Some tips on how to use your senses and knowledge to become a better wildlife spotter.
A five minute read about butterflies and moths.
Shakespeare wrote: “One touch of nature makes the whole world kin”. He was probably describing people coming together through shared experiences and emotions, but I like to consider this quote using another use of the word “nature”. The pandemic situation we find ourselves in is global, and it has also united us around the worldContinue reading “Wildlife gardening”
Much of this article was originally shared in the Carmarthen Journal in my Nature Notes column in March 2020.
I started my Red Kite diary just one week ago. I had gone down to the village hall a couple of miles from home, to see if I could watch and photograph the pair of Kites that I knew had a nest in a field by the playground. What a difference a week makes. LastContinue reading “Red Kites – their circle of life”
I went down to the field earlier, hoping to get the chance to see Red Kites around the nest or engaging in courtship displays. It was fairly quiet, a single Kite was around and was flying in a large circle over the village and car park where a family were unloading their bicycles. I stayedContinue reading “The History of Red Kites in Wales and the rest of the UK”
This morning, like most Sunday mornings, Blaze – my scruffy dog, and I took our walk around the village to check on what’s what. I get a great deal of satisfaction from seeing the ‘regulars’. The pair of magpies that look like they may nest in the tree next to the school; the drumming ofContinue reading “Finding Our Way Home”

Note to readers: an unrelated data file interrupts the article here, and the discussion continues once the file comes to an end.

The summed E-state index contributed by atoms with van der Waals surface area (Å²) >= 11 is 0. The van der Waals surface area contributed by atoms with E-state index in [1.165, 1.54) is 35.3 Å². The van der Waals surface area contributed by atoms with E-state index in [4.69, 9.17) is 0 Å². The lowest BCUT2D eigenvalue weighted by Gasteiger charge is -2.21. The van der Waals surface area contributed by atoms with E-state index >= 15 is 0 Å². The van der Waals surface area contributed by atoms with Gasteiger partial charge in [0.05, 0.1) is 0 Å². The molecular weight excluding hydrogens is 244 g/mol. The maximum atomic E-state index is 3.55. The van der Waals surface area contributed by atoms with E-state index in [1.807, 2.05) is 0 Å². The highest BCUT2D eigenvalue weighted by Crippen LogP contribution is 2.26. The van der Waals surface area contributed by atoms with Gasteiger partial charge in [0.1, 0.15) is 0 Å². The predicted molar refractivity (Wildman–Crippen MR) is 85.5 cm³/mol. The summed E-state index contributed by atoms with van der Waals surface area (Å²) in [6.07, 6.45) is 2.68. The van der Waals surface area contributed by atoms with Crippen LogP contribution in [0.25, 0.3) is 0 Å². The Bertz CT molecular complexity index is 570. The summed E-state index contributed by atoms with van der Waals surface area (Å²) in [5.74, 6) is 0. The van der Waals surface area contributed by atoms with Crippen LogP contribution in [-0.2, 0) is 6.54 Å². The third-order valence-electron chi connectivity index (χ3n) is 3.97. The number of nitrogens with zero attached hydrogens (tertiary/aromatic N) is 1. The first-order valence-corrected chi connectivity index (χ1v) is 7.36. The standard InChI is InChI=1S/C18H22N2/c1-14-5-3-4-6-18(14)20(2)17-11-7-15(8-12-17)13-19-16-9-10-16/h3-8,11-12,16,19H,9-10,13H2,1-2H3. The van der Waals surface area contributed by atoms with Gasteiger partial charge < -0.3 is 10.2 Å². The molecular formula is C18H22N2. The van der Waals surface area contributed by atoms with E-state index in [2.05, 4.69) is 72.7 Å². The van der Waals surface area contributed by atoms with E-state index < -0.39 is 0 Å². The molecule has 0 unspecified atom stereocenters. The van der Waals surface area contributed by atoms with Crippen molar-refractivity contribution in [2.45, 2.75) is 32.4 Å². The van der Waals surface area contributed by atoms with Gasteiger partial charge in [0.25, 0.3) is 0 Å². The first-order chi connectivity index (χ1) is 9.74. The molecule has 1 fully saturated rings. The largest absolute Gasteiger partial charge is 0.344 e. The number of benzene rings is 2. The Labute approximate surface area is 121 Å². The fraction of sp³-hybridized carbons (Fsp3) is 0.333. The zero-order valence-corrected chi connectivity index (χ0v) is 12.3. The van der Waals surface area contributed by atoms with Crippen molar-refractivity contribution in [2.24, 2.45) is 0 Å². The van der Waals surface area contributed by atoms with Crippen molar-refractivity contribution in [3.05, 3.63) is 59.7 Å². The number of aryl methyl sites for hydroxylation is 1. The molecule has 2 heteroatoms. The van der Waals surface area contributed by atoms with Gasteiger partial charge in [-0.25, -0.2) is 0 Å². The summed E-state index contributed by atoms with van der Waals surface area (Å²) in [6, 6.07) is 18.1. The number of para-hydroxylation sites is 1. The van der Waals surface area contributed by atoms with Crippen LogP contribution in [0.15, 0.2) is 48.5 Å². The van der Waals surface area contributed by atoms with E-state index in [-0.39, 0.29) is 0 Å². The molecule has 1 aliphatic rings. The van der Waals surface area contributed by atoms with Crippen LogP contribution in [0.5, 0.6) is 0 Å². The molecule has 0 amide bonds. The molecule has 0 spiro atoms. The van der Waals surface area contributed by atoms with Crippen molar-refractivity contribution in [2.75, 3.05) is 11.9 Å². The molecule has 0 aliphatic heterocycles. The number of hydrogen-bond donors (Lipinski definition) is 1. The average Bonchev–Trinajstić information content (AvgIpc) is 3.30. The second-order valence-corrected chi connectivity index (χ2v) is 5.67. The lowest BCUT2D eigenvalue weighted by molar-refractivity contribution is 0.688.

Swans are the largest living members of the waterfowl family and fossil records of the genus Cygnus date back to the late Miocene epoch which means they have been on earth for well over 5 million years. They were swimming in ‘our’ rivers before gorillas had even evolved and long before Australopithecus, let alone moreContinue reading “The Ugly Duckling”
This is probably the worst photograph of a red squirrel I have ever taken – well, the worst photo that has actually got a red squirrel in it somewhere and not just a bush or a pine tree. We went to Scotland a couple of years ago on holiday and I couldn’t wait to seeContinue reading “Why it’s good to be a bad photographer…”
So where does the Manx Shearwater belong? I think of it is as a Welsh bird, in fact most of the UK’s Manx Shearwater population lives around the islands off Pembrokeshire – most notably Skomer and Skokholm which are home to around 300,000 pairs. There are approximately 1.5 million breeding Manx Shearwaters in the worldContinue reading “Belonging…or what’s in a name? And can Manx Shearwaters understand Welsh?”